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insulate rim joists from above?

esfahlgren | Posted in General Questions on

Hi there, 

We’re continuing to make improvements to our zone 5A Michigan 30’x30′ 2 story home built in 1988.  Next up is updating the basement for the kids to have a play area and insulate the rim joists to help with air sealing and overall insulation goals.  The problem is that the kind previous homeowners already finished 75% of the basement with drywall to ceilings and walls.  In the interest of small, continuous improvements, we’re thinking that we might tackle the insulation of the rim joists when we replace the flooring in the main level of the home.  Has anyone ever done this or have suggestions?  It seems like we could saw out an access port from the subfloor, insulate each bay with rigid and canned spray foam, then use the same offcut to seal up the subfloor.  That seems much easier than dealing with all the drywall and also less wasteful.  What do you think?  Next spring, we’ll tackle exterior insulation and siding so we’ll have a second shot at air sealing from the outside.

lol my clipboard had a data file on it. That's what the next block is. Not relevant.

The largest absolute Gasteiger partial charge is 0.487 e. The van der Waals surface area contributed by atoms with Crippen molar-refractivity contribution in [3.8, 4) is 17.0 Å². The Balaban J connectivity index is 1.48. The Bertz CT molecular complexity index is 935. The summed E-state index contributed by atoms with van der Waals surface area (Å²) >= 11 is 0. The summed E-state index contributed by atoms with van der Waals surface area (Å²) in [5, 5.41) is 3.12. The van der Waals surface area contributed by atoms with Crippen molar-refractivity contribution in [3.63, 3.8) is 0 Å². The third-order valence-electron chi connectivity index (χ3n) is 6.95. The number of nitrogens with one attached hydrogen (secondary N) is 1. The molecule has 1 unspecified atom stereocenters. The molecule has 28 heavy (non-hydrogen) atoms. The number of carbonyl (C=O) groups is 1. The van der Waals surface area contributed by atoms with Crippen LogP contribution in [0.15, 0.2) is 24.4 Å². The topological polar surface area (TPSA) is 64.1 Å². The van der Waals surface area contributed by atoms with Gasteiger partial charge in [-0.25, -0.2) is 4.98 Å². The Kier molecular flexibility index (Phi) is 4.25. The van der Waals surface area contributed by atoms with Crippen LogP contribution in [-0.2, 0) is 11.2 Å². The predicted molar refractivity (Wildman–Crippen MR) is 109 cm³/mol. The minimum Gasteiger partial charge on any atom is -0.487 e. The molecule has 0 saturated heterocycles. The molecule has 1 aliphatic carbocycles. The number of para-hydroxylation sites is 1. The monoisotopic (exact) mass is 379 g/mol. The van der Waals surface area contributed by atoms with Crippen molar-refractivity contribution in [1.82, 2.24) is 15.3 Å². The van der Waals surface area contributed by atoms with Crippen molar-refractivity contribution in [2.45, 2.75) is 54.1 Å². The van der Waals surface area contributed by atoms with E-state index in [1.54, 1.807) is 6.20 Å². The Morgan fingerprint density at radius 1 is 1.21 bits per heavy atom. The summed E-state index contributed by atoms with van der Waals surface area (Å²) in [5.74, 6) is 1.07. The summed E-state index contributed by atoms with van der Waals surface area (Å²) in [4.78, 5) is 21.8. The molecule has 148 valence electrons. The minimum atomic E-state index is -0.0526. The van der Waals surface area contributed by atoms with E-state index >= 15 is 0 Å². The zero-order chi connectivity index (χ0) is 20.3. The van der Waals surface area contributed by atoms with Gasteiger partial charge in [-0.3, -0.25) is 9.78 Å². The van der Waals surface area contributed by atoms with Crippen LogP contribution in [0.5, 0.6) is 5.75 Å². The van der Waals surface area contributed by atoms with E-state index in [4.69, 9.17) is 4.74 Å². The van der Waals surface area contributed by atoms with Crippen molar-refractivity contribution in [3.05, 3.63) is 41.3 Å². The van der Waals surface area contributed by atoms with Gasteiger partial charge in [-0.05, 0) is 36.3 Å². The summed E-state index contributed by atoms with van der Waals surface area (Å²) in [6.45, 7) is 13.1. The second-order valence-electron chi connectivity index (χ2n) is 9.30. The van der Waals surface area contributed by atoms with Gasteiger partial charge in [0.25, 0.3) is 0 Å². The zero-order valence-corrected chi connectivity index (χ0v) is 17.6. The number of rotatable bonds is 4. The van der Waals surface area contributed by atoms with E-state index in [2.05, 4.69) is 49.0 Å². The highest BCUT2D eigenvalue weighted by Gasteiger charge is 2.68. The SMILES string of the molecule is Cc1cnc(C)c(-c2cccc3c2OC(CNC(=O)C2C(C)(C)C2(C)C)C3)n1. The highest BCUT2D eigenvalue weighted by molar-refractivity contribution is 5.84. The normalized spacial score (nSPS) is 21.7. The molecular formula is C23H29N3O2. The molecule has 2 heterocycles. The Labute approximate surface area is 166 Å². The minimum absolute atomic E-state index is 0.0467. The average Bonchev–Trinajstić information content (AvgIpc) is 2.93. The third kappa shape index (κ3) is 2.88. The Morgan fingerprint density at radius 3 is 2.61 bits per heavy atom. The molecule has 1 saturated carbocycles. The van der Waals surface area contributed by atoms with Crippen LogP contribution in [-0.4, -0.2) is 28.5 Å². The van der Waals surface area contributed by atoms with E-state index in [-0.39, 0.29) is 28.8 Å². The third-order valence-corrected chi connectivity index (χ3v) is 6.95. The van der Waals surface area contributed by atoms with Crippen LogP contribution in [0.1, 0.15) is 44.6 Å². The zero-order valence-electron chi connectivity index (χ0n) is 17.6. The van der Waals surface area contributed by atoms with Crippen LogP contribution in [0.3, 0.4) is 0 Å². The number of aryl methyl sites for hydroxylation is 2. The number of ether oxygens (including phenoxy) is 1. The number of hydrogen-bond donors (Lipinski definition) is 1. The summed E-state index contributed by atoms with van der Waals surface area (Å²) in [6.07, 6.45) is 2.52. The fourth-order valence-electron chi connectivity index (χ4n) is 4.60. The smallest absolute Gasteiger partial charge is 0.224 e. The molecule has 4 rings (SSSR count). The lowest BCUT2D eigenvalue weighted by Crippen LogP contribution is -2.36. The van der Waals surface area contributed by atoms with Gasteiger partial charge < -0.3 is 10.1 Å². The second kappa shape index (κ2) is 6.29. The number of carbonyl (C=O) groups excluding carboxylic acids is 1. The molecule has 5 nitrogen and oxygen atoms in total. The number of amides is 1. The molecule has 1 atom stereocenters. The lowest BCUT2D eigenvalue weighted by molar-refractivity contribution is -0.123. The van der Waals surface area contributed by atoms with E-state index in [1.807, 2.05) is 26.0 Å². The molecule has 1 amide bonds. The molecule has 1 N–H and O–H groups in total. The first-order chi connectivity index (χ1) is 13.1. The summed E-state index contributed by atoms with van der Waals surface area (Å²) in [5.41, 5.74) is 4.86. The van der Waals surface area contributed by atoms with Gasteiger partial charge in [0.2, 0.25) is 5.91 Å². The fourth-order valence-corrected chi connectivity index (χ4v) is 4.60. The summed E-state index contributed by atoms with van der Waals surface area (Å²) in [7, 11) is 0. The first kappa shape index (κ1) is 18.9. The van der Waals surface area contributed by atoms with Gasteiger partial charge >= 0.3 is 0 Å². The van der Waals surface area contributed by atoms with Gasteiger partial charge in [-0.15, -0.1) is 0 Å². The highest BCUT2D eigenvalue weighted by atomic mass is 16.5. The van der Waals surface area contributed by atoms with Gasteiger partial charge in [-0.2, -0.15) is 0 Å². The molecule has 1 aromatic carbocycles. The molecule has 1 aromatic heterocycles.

Thanks for your wisdom!

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  1. jadziedzic | | #1

    Drywall is easy to cut out, easy to replace, and (for a professional and some do it yourselfers) relatively easy to finish. Just remove a foot-wide strip of drywall parallel to the rim area in the basement ceiling, insulate, and replace the drywall. Finish (tape & mud) it yourself or hire a pro. In the end it will much less hassle than hacking up the subfloor and replacing it - plus you'll get the job done a lot quicker, and probably do a better job in the end.

  2. Axelkeitz | | #2

    Like stated above, unless you are planning on replacing all of your subfloor I wouldn't cur a ton of little holes in it. All those little holes will be squeaky in a couple years no matter how you secure them. I will second cutting the drywall. Get as much ridgid foam in there as you can while you have it open!

  3. Expert Member
    BILL WICHERS | | #3

    It's not uncommon for subfloor to extend under the bottom plates of the walls, which can complicate things since you have to cut "all the way around" your access openings, and you have to get up tight to the walls. You'll also have issues on the sides of the basement where the joists run parallel to the wall. While it is possible to insulate from above, in this case I think it will be pretty difficult for you, and you'd be dealing with a structural element (subfloor) instead of a mostly cosmetic element (drywall). Structural work is more critical for safety.

    I would open up the drywall in the basement and insulate in the usual way. If you want to do this as a DIY project and you don't do a lot of drywall work, I suggest you just hang new new drywall but have a contractor mud and tape everything. Experienced drywall finishers can go much faster, and do a better job, than someone who doesn't do a lot of drywall work.


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